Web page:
By Ken Reed

We’ve been told for years that exercising more will make us healthier, thinner, and probably allow us to live longer. Yet, the amount we exercise doesn’t change. That fact has been stumping exercise advocates and researchers for a long time.

Michelle L. Segar, a research investigator at the Institute for Research on Women and Gender at the University of Michigan, believes the focus needs to be on why exercise enhances one’s life in the present instead of what exercise can do for somebody over time.

“It has to be portrayed as a compelling behavior that can benefit us today,” says Segar. “People who say they exercise for its benefits to quality of life exercise more over the course of a year than those who say they value exercise for its health benefits.”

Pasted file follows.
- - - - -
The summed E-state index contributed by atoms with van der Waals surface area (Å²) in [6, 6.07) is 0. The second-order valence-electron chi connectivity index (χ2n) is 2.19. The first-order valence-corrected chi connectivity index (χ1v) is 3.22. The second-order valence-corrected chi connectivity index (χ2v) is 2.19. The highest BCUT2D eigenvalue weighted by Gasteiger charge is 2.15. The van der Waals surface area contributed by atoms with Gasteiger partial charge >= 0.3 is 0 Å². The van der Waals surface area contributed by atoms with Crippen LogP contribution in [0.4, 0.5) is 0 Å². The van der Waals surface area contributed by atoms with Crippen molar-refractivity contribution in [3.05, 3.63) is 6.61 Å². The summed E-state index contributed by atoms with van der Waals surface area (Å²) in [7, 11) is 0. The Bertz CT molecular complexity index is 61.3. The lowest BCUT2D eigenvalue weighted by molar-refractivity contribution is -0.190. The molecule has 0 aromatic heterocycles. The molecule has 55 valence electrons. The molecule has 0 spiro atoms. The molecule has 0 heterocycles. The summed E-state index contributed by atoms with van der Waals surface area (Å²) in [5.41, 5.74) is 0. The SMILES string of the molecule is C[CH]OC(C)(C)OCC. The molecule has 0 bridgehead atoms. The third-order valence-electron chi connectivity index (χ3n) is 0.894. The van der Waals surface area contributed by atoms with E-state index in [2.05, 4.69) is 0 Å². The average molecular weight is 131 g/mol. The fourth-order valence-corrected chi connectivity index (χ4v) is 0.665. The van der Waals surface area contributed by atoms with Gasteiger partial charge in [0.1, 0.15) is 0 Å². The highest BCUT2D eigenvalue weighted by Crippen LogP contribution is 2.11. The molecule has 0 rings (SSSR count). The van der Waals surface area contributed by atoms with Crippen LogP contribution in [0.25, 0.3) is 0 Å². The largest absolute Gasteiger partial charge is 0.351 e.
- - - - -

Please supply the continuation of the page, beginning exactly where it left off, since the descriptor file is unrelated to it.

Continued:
Segar believes focusing on the immediate awards of exercise vs. emphasizing more distant ones will be more effective in getting Americans to move more.

“Feeling happy and less stressed is more motivating than not getting heart disease or cancer, maybe, some day in the future,” says Segar.

It’s an approach worth taking. The current approach isn’t working. The health of Americans continues to deteriorate and health care costs continue to skyrocket.

Ken Reed, Sports Policy Director, League of Fans


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